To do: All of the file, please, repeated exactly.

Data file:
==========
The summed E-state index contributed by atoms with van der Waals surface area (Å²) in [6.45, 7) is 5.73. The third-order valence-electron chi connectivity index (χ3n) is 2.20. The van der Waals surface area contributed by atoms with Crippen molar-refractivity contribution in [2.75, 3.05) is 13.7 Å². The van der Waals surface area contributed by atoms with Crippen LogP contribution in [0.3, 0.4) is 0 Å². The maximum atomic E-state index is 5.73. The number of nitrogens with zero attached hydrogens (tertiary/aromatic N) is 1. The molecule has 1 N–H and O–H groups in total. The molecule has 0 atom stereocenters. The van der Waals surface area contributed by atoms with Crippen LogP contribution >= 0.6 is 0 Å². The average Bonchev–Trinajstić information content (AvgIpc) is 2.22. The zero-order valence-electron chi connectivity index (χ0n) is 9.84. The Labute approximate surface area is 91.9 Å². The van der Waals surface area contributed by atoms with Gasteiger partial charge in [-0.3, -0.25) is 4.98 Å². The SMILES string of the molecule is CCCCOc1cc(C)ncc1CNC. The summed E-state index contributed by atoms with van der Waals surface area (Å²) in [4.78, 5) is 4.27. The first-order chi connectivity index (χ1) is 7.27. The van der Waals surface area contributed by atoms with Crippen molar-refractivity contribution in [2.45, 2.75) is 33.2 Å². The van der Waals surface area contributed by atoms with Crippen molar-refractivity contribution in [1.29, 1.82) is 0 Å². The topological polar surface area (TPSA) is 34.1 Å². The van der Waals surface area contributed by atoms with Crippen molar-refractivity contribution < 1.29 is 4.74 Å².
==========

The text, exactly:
The summed E-state index contributed by atoms with van der Waals surface area (Å²) in [6.45, 7) is 5.73. The third-order valence-electron chi connectivity index (χ3n) is 2.20. The van der Waals surface area contributed by atoms with Crippen molar-refractivity contribution in [2.75, 3.05) is 13.7 Å². The van der Waals surface area contributed by atoms with Crippen LogP contribution in [0.3, 0.4) is 0 Å². The maximum atomic E-state index is 5.73. The number of nitrogens with zero attached hydrogens (tertiary/aromatic N) is 1. The molecule has 1 N–H and O–H groups in total. The molecule has 0 atom stereocenters. The van der Waals surface area contributed by atoms with Crippen LogP contribution >= 0.6 is 0 Å². The average Bonchev–Trinajstić information content (AvgIpc) is 2.22. The zero-order valence-electron chi connectivity index (χ0n) is 9.84. The Labute approximate surface area is 91.9 Å². The van der Waals surface area contributed by atoms with Gasteiger partial charge in [-0.3, -0.25) is 4.98 Å². The SMILES string of the molecule is CCCCOc1cc(C)ncc1CNC. The summed E-state index contributed by atoms with van der Waals surface area (Å²) in [4.78, 5) is 4.27. The first-order chi connectivity index (χ1) is 7.27. The van der Waals surface area contributed by atoms with Crippen molar-refractivity contribution in [2.45, 2.75) is 33.2 Å². The van der Waals surface area contributed by atoms with Crippen molar-refractivity contribution in [1.29, 1.82) is 0 Å². The topological polar surface area (TPSA) is 34.1 Å². The van der Waals surface area contributed by atoms with Crippen molar-refractivity contribution < 1.29 is 4.74 Å².